Hex

Hex

Book - 2016
Average Rating:
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"Welcome to Black Spring, the seemingly picturesque Hudson Valley town haunted by the Black Rock Witch, a seventeenth-century woman whose eyes and mouth are sewn shut. Muzzled, she walks the streets and enters homes at will. She stands next to children's beds for nights on end. Everybody knows that her eyes may never be opened or the consequences will be too terrible to bear. The elders of Black Spring have virtually quarantined the town by using high-tech surveillance to prevent their curse from spreading. Frustrated by being kept in lockdown, the town's teenagers, decide to break their strict regulations and go viral with the haunting. But, in so doing, they send the town spiraling into dark, medieval practices of the distant past."--Jacket.
Publisher: New York : Tor, 2016
Edition: First edition
ISBN: 9780765378804
0765378809
Branch Call Number: F OLDEH-T
Characteristics: 384 pages ; 25 cm
Additional Contributors: Forest-Flier, Nancy - Translator

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KateHillier Jul 03, 2017

That was a harrowing thing to read and certainly the creepiest piece of fiction I've read in recent memory. The premise sounds a bit bizarre, comical perhaps more than creepy. A town, back in the day, executed a woman as a witch. In present day she still hangs around, appearing around town somewhat randomly but following a certain pattern. The rules in place to deal with her, and to keep people from every wanting to cut the stitching that keeps her eyes and mouth shut, has also been around for centuries. Kids get curious, fear gets the best of people, it all sounds so painfully normal but like any good horror story worth its salt that's exactly where it gets scary. It gets dark and creepy and you honestly are dragged along through the muck. I had a blast reading it. Definitely check it out, then sleep with your lights on.

j
jessicalynn113
Mar 24, 2017

I just couldn't get into the book. It was VERY VERY slow. I am all for horror novels and paranormal but this book took too long to get to anything good. I felt like the first 8 chapters overloaded the reader with so much historical information and so many characters it became difficult to sort them out.

ckouvelas Feb 19, 2017

Great horror with a twist. Was drawn out it some areas however I was marvelled how technology was utilised within the story.

bandblair Feb 06, 2017

I was fascinated by this book! I just didn't like some of the middle parts; I found they dragged on.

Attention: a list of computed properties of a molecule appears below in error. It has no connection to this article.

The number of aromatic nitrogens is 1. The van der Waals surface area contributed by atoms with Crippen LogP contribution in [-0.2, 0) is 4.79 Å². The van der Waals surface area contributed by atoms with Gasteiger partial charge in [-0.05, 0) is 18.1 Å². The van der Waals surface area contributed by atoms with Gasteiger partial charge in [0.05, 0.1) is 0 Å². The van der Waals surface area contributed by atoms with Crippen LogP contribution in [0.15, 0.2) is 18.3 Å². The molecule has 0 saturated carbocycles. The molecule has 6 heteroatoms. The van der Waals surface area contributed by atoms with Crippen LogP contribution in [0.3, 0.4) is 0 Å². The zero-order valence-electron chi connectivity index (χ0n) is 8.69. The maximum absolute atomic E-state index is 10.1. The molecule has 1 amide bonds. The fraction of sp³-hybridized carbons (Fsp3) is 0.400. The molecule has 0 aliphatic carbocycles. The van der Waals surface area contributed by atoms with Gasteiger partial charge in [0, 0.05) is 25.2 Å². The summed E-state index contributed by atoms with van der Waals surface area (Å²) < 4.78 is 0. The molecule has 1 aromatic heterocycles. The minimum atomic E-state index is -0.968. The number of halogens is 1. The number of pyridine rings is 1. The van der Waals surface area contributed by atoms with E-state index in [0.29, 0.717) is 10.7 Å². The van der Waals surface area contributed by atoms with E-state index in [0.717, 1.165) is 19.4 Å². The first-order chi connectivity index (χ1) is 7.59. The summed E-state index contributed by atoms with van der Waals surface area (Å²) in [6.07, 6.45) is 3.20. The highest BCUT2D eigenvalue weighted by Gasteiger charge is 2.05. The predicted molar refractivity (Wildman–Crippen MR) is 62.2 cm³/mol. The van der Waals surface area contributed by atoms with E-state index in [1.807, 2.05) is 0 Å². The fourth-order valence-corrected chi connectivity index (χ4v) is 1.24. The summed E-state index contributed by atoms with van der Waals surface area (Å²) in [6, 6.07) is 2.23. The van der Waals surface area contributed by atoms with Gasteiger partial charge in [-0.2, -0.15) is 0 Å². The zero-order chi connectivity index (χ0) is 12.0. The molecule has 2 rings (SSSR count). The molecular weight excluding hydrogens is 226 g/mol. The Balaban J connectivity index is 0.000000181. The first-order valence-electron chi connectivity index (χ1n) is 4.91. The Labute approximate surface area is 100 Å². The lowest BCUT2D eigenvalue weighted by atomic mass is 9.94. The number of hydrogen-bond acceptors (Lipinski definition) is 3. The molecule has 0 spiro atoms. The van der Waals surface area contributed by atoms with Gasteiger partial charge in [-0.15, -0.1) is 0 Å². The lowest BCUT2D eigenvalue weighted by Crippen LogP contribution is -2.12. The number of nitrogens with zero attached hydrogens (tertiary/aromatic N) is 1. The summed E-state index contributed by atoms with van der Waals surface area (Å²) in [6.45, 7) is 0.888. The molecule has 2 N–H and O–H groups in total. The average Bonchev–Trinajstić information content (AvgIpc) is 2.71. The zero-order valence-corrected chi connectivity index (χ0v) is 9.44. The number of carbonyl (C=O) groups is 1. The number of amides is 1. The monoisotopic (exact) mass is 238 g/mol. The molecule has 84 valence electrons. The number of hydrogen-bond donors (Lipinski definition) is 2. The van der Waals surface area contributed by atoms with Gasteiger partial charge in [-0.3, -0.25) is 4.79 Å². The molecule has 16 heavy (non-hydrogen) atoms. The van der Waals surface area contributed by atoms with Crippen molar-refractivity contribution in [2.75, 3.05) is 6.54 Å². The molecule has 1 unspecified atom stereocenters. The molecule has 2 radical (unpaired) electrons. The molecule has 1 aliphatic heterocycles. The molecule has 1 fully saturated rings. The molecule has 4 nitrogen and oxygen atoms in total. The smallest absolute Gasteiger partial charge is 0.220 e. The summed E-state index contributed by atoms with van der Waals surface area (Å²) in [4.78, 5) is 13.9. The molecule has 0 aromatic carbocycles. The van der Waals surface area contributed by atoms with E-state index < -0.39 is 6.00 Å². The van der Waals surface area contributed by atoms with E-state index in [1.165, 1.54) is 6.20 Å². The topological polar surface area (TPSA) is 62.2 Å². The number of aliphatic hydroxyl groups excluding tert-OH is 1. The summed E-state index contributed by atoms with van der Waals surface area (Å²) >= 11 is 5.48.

DBRL_ANNEG Feb 01, 2017

This is a fabulous horror novel, but it's not a story that will scare you with creepy things that go bump in the night. Instead it's a fascinating look at the horrors communities can collectively bring upon themselves when taking judgment into their own hands. It is easy to think that witch hunts are a thing of the past, something our superstitious ancestors held onto, but which we are far too "advanced" to fall prey to. Thomas Olde Heuvelt expertly shows how this isn't the case, with a story that explores the unraveling of a modern town that has long been bound by an old terror.

I highly recommend this book, even for people who don't normally read horror.

s
stellabay
Jun 27, 2016

I read it based on Stephen King's recommendation on Twitter. Definitely a different take on a horror story. I liked it but was a bit indifferent about it as well. But would recommend it.

s
Sarah1984
Jun 20, 2016

This review may contain spoilers

6/6 - First of all: those damn kids, and why did it have to be the dog?!

20/6 - Finally getting around to finishing this review! I've been binge reading romance since I finished this and having internet problems that have left me feeling no desire to write, but now I have a huge backlog of reviews to write which are hanging over my head and every time I read I think about the fact that I'm probably forgetting more and more of the books I haven't written about.

Hex was one of those books where you're not sure where the scare, the evil is going to come from. To start with I thought it would be the expected scare - the idea of a 17th century witch who is allowed to walk through town, can't be contained or touched and must have her eyes and mouth kept sewn shut to prevent her evil from spilling out is pretty horrifying - but then at about the halfway point the terror of mob mentality began to show through - the idea of a town allowing three of its teenagers to be publicly whipped and those who weren't onboard feeling like they had to be onboard or face a similar fate is almost as bad. The atmosphere in the town reminded me of Nazi Germany (I'm also reading Schindler's Ark at the moment) or Stalinist Soviet Union with the constant surveillance and the way neighbour was encouraged to dob in neighbour to further keep control of the town. Sure, it started out as a protective measure for the townspeople's own good, but as soon as there was a problem it quickly deteriorated into chaos.

BIG SPOILER TO FOLLOW

I liked the geographical move that happened with the translation into English. Reading Heuvelt's explanation at http://torforgeblog.com/2016/04/04/am... really made me think that the story and the horror would have been lost in translation if he hadn't rewritten it for English speaking audiences. The one thing I would like to know is how the original book ended, because this ending was a pretty bleak 'no one survives' kind of ending (not that I didn't enjoy that, I would just be interested to see how he wrote it the first time around).

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ckouvelas Feb 19, 2017

ckouvelas thinks this title is suitable for 14 years and over

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